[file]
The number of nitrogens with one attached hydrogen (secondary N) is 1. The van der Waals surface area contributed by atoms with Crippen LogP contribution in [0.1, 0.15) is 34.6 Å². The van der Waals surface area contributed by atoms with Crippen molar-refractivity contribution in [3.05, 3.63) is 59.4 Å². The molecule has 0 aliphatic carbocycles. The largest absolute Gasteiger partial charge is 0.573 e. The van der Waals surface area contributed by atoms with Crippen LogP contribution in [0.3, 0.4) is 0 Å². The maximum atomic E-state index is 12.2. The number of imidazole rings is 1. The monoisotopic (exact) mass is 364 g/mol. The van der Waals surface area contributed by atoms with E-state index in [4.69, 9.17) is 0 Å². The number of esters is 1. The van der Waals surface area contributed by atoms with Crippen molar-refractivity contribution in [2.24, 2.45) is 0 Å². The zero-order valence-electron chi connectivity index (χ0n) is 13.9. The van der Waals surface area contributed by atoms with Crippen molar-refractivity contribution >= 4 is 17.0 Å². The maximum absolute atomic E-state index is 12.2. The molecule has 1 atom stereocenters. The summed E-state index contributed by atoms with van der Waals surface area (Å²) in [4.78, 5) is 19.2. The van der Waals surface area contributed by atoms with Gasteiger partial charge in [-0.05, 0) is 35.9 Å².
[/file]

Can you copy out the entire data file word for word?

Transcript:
The number of nitrogens with one attached hydrogen (secondary N) is 1. The van der Waals surface area contributed by atoms with Crippen LogP contribution in [0.1, 0.15) is 34.6 Å². The van der Waals surface area contributed by atoms with Crippen molar-refractivity contribution in [3.05, 3.63) is 59.4 Å². The molecule has 0 aliphatic carbocycles. The largest absolute Gasteiger partial charge is 0.573 e. The van der Waals surface area contributed by atoms with Crippen LogP contribution in [0.3, 0.4) is 0 Å². The maximum atomic E-state index is 12.2. The number of imidazole rings is 1. The monoisotopic (exact) mass is 364 g/mol. The van der Waals surface area contributed by atoms with E-state index in [4.69, 9.17) is 0 Å². The number of esters is 1. The van der Waals surface area contributed by atoms with Crippen molar-refractivity contribution in [2.24, 2.45) is 0 Å². The zero-order valence-electron chi connectivity index (χ0n) is 13.9. The van der Waals surface area contributed by atoms with Crippen molar-refractivity contribution >= 4 is 17.0 Å². The maximum absolute atomic E-state index is 12.2. The molecule has 1 atom stereocenters. The summed E-state index contributed by atoms with van der Waals surface area (Å²) in [4.78, 5) is 19.2. The van der Waals surface area contributed by atoms with Gasteiger partial charge in [-0.05, 0) is 35.9 Å².